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jenn

Murder by Death

I read cozy and historical mysteries, a bit of Paranormal/UF, and to mix it up, I read science and gardening books on occasion.

The Goodbye Witch (Wishcraft Mystery, #4)

The Goodbye Witch - Heather Blake

I can't read the books in this series without Disney popping into my head.

 

NOT the cartoons/animations.  Well, actually, as I write this, I'm thinking yes, Cinderella.  Also Mary Poppins, and That Darn Cat. The premise is a tiny bit silly, but so endearing and the writing is so well done.

 

The series setting is the tourism-driven Enchanted Village populated by Crafters.  Crafters are witches, but each is limited to a specific skill set (this is where some of the silly comes in - for example, one witch is a lawcrafter; his magic is specific to law. Huh?)  Darcy, the MC, learned she was a wishcrafter after her father died; she and her sister have moved to the Enchanted Village to live with their aunt and learn their craft.

 

Short summary of The Goodbye Witch:

 

Darcy’s closest friend and fellow witch, Starla Sullivan, hoped she’d never see her ex-husband, Kyle, again. Two years ago he tried to kill her, and he has been a fugitive ever since. Now Starla claims to have seen him back in Enchanted Village, but it seems she’s the only one who can see him. To everyone else, her ex is invisible.
 
Since the police can’t arrest someone they can’t see, it’s up to Darcy to find the secret behind Kyle’s latest disappearing act—before he does something they can’t see coming….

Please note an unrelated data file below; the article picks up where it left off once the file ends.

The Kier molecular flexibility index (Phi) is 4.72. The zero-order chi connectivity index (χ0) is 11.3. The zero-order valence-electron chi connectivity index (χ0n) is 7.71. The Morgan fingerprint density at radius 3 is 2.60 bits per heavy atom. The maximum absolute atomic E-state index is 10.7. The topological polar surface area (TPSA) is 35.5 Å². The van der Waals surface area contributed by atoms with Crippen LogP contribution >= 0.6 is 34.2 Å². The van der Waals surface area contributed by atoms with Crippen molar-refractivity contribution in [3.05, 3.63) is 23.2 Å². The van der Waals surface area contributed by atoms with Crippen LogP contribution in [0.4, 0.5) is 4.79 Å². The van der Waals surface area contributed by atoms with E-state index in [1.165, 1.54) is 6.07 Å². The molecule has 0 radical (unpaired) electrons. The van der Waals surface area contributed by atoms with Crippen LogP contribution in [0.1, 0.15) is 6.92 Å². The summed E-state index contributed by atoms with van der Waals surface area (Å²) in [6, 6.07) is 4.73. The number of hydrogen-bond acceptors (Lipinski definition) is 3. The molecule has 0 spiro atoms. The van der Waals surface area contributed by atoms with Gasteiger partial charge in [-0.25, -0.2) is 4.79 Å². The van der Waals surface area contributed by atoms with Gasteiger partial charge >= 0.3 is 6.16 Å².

Heather Webber (aka Heather Blake), in my opinion, can't write a bad book and I'd use this series as the perfect example.  When I first read the premise of the series, it was so cute it made my teeth ache.  But I am a huge fan of her Lucy Valentine series, vowed to give these new books a chance and thoroughly enjoyed them all.  This one is her best yet.

 

I could talk about each of the characters individually, but Heather Blake does her best at writing ensemble casts; each is likeable on their own, but they shine as a group.  Their whole is greater than the sum of their parts, so to speak.  There's a little bit of romance but no love triangles; there's a 'mean-girl' foil who is a nasty piece of work, but she isn't over-the-top and the author keeps her human; some might even find her sympathetic.

 

The mystery plot was well done.  Different.  We're presented with the group trying their very best to prevent a crime from happening, but find themselves and everything they thought they knew twisted up into something else entirely.  I'll leave it at that because I think the story has a bit more impact if you go into it cold.  But I found it was thoughtfully written in realistic shades of grey.

 

The overall theme of this book is parting, separation; saying goodbye when one isn't ready to say goodbye.  Additionally, the author presents us with a study in "Fair is foul, and foul is fair":  sometimes what seems unspeakably wrong is simply and horribly misunderstood.  She also lightly touches upon domestic violence and the guilt people carry with them.  Surprisingly for me, the very cuteness of the setting makes these heavier themes easier to read; I "got" the depth of the message, but I was never dragged down by it.

 

Heather Blake has created an excellent series I wouldn't hesitate to enthusiastically recommend to anyone who still enjoys the odd Disney-like story now and again.